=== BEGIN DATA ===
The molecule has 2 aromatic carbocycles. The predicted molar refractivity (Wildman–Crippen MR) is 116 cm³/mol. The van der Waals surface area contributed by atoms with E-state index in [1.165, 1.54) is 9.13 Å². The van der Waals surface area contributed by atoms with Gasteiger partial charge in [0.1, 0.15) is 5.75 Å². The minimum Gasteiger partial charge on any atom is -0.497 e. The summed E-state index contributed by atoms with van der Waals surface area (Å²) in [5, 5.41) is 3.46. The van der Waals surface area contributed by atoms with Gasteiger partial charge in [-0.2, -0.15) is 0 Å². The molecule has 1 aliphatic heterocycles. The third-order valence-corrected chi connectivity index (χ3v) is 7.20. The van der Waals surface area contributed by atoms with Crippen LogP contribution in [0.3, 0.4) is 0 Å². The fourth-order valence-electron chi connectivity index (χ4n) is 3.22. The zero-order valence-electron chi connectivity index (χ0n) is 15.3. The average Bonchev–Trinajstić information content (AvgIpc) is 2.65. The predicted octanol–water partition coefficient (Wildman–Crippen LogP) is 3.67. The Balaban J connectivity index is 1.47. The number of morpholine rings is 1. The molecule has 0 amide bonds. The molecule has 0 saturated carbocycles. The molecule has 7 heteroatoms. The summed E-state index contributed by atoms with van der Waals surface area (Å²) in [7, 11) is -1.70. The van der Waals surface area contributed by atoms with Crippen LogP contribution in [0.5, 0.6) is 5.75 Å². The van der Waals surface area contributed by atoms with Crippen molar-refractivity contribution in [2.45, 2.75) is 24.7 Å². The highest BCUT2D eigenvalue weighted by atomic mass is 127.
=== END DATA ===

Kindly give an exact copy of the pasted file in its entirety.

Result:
The molecule has 2 aromatic carbocycles. The predicted molar refractivity (Wildman–Crippen MR) is 116 cm³/mol. The van der Waals surface area contributed by atoms with E-state index in [1.165, 1.54) is 9.13 Å². The van der Waals surface area contributed by atoms with Gasteiger partial charge in [0.1, 0.15) is 5.75 Å². The minimum Gasteiger partial charge on any atom is -0.497 e. The summed E-state index contributed by atoms with van der Waals surface area (Å²) in [5, 5.41) is 3.46. The van der Waals surface area contributed by atoms with Gasteiger partial charge in [-0.2, -0.15) is 0 Å². The molecule has 1 aliphatic heterocycles. The third-order valence-corrected chi connectivity index (χ3v) is 7.20. The van der Waals surface area contributed by atoms with Crippen LogP contribution in [0.3, 0.4) is 0 Å². The fourth-order valence-electron chi connectivity index (χ4n) is 3.22. The zero-order valence-electron chi connectivity index (χ0n) is 15.3. The average Bonchev–Trinajstić information content (AvgIpc) is 2.65. The predicted octanol–water partition coefficient (Wildman–Crippen LogP) is 3.67. The Balaban J connectivity index is 1.47. The number of morpholine rings is 1. The molecule has 0 amide bonds. The molecule has 0 saturated carbocycles. The molecule has 7 heteroatoms. The summed E-state index contributed by atoms with van der Waals surface area (Å²) in [7, 11) is -1.70. The van der Waals surface area contributed by atoms with Crippen LogP contribution in [0.5, 0.6) is 5.75 Å². The van der Waals surface area contributed by atoms with Crippen molar-refractivity contribution in [2.45, 2.75) is 24.7 Å². The highest BCUT2D eigenvalue weighted by atomic mass is 127.